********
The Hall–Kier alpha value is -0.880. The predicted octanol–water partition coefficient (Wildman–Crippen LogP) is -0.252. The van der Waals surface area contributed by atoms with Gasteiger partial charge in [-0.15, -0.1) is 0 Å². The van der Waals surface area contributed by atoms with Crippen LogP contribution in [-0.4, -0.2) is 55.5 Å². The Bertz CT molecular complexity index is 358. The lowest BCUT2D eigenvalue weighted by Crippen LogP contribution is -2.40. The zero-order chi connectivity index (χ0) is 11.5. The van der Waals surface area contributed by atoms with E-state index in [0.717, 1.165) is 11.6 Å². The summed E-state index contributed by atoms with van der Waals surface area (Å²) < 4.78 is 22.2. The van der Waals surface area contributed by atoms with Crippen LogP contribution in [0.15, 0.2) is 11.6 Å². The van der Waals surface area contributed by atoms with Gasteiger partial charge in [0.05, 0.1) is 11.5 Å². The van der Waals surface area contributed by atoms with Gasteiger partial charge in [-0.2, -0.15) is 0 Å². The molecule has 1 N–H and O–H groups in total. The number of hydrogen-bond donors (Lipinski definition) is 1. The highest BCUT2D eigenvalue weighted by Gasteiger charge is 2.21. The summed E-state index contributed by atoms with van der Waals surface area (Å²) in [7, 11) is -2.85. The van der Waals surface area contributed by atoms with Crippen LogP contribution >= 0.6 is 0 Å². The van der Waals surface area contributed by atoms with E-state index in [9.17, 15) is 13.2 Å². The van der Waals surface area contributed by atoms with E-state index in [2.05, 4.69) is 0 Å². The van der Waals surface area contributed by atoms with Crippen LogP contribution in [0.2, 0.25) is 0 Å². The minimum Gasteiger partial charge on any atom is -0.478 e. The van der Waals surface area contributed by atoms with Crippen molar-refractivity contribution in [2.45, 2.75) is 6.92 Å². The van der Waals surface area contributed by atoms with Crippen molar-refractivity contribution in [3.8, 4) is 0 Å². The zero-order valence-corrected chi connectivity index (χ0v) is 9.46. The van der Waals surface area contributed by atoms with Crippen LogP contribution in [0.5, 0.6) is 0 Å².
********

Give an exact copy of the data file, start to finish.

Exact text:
The Hall–Kier alpha value is -0.880. The predicted octanol–water partition coefficient (Wildman–Crippen LogP) is -0.252. The van der Waals surface area contributed by atoms with Gasteiger partial charge in [-0.15, -0.1) is 0 Å². The van der Waals surface area contributed by atoms with Crippen LogP contribution in [-0.4, -0.2) is 55.5 Å². The Bertz CT molecular complexity index is 358. The lowest BCUT2D eigenvalue weighted by Crippen LogP contribution is -2.40. The zero-order chi connectivity index (χ0) is 11.5. The van der Waals surface area contributed by atoms with E-state index in [0.717, 1.165) is 11.6 Å². The summed E-state index contributed by atoms with van der Waals surface area (Å²) < 4.78 is 22.2. The van der Waals surface area contributed by atoms with Crippen LogP contribution in [0.15, 0.2) is 11.6 Å². The van der Waals surface area contributed by atoms with Gasteiger partial charge in [0.05, 0.1) is 11.5 Å². The van der Waals surface area contributed by atoms with Gasteiger partial charge in [-0.2, -0.15) is 0 Å². The molecule has 1 N–H and O–H groups in total. The number of hydrogen-bond donors (Lipinski definition) is 1. The highest BCUT2D eigenvalue weighted by Gasteiger charge is 2.21. The summed E-state index contributed by atoms with van der Waals surface area (Å²) in [7, 11) is -2.85. The van der Waals surface area contributed by atoms with Crippen LogP contribution >= 0.6 is 0 Å². The van der Waals surface area contributed by atoms with E-state index in [9.17, 15) is 13.2 Å². The van der Waals surface area contributed by atoms with E-state index in [2.05, 4.69) is 0 Å². The van der Waals surface area contributed by atoms with Crippen LogP contribution in [0.2, 0.25) is 0 Å². The minimum Gasteiger partial charge on any atom is -0.478 e. The van der Waals surface area contributed by atoms with Crippen molar-refractivity contribution in [2.45, 2.75) is 6.92 Å². The van der Waals surface area contributed by atoms with Crippen molar-refractivity contribution in [3.8, 4) is 0 Å². The zero-order valence-corrected chi connectivity index (χ0v) is 9.46. The van der Waals surface area contributed by atoms with Crippen LogP contribution in [0.5, 0.6) is 0 Å².